We are a commune of inquiring, skeptical, politically centrist, capitalist, anglophile, traditionalist New England Yankee humans, humanoids, and animals with many interests beyond and above politics. Each of us has had a high-school education (or GED), but all had ADD so didn't pay attention very well, especially the dogs. Each one of us does "try my best to be just like I am," and none of us enjoys working for others, including for Maggie, from whom we receive neither a nickel nor a dime. Freedom from nags, cranks, government, do-gooders, control-freaks and idiots is all that we ask for.
The two-CD set is out today, and the film will be released on DVD on Sept. 20, and shown on American Masters on PBS on Sept 26 and 27.
From Pareles' review in the NYT today:
On the album, the finger pointing and moralizing of "Blowin' in the Wind" and "Masters of War," sung with quiet righteousness in performances at Town Hall in Manhattan, give way to the cascading images of "A Hard Rain's A-Gonna Fall" and "Chimes of Freedom." Mr. Dylan was already confounding expectations: The documentary shows him at a "topical song workshop" at the Newport Folk Festival performing "Mr. Tambourine Man," while some audience members appear to wonder exactly what topic the song is supposed to be protesting. In other clips, Mr. Dylan tells interviewers he's not a topical songwriter anyway. Accepting a civil liberties award in 1963, he called politics "trivial."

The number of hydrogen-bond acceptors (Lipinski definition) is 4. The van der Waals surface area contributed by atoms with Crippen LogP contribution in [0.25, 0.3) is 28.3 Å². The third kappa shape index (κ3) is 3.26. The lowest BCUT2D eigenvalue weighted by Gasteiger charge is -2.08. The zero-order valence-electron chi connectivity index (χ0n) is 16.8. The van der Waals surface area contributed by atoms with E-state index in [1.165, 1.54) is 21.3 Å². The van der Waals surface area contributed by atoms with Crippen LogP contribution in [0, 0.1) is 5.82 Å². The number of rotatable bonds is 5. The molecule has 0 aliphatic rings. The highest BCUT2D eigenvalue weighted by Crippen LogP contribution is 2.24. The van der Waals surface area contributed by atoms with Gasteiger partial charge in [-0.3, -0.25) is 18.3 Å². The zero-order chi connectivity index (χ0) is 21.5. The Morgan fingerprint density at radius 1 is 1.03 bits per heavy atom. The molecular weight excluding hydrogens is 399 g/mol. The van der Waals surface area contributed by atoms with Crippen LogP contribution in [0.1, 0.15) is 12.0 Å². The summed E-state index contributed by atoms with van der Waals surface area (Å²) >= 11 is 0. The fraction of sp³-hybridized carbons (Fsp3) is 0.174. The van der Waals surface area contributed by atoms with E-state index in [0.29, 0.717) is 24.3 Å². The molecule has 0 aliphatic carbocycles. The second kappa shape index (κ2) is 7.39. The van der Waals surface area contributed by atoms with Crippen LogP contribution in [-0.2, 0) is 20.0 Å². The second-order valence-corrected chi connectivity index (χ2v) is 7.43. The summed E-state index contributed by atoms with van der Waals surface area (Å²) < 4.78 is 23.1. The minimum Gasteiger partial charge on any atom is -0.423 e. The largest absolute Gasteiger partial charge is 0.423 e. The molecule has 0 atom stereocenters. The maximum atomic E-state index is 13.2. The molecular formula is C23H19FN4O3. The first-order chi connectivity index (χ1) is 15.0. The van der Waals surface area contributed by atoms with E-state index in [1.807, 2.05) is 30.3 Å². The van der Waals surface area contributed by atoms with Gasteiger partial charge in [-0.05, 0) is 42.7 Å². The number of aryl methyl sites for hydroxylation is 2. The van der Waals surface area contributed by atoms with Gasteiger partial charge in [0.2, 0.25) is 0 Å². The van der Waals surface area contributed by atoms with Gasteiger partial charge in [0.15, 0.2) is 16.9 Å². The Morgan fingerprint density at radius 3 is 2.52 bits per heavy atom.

There were no confrontations as long as he played acoustic guitar. But in the famous 1965 Newport Folk Festival performance, he brought the Paul Butterfield Blues Band onstage with him and caused pandemonium. The folkies interviewed in the documentary still don't know what hit them; they complain that they couldn't understand the words, or it was just way too loud, or it was distorted, and they recall that Pete Seeger may or may not have tried to take a hatchet to the sound cable. (He says he didn't.)
Mr. Dylan must have foreseen it all: the song he chose was "Maggie's Farm": "I try my best to be just like I am/But everybody wants you to be just like them." That performance is on the album, in a soundboard mix that polishes every barb in the music and, without audience noise, probably sounds clearer than anyone could have heard it at the time.
Read entire interesting review here. (Photo of Dylan in 1961 by Steven Fenergian, PBS, in the NYT piece.)